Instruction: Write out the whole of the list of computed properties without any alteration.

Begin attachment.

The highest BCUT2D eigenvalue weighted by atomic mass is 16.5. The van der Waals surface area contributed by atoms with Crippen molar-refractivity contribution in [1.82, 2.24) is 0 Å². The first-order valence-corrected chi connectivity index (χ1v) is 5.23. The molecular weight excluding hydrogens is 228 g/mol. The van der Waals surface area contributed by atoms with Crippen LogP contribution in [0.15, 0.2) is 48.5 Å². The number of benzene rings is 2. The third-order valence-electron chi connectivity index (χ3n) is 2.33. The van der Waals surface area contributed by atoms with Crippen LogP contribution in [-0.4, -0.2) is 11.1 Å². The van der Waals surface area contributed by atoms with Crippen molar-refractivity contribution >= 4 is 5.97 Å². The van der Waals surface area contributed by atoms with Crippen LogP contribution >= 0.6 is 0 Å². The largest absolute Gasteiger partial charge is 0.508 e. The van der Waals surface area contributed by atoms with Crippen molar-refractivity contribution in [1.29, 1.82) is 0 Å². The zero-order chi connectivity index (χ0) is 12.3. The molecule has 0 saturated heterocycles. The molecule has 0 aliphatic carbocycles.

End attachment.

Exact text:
The highest BCUT2D eigenvalue weighted by atomic mass is 16.5. The van der Waals surface area contributed by atoms with Crippen molar-refractivity contribution in [1.82, 2.24) is 0 Å². The first-order valence-corrected chi connectivity index (χ1v) is 5.23. The molecular weight excluding hydrogens is 228 g/mol. The van der Waals surface area contributed by atoms with Crippen LogP contribution in [0.15, 0.2) is 48.5 Å². The number of benzene rings is 2. The third-order valence-electron chi connectivity index (χ3n) is 2.33. The van der Waals surface area contributed by atoms with Crippen LogP contribution in [-0.4, -0.2) is 11.1 Å². The van der Waals surface area contributed by atoms with Crippen molar-refractivity contribution >= 4 is 5.97 Å². The van der Waals surface area contributed by atoms with Crippen LogP contribution >= 0.6 is 0 Å². The largest absolute Gasteiger partial charge is 0.508 e. The van der Waals surface area contributed by atoms with Crippen molar-refractivity contribution in [1.29, 1.82) is 0 Å². The zero-order chi connectivity index (χ0) is 12.3. The molecule has 0 saturated heterocycles. The molecule has 0 aliphatic carbocycles.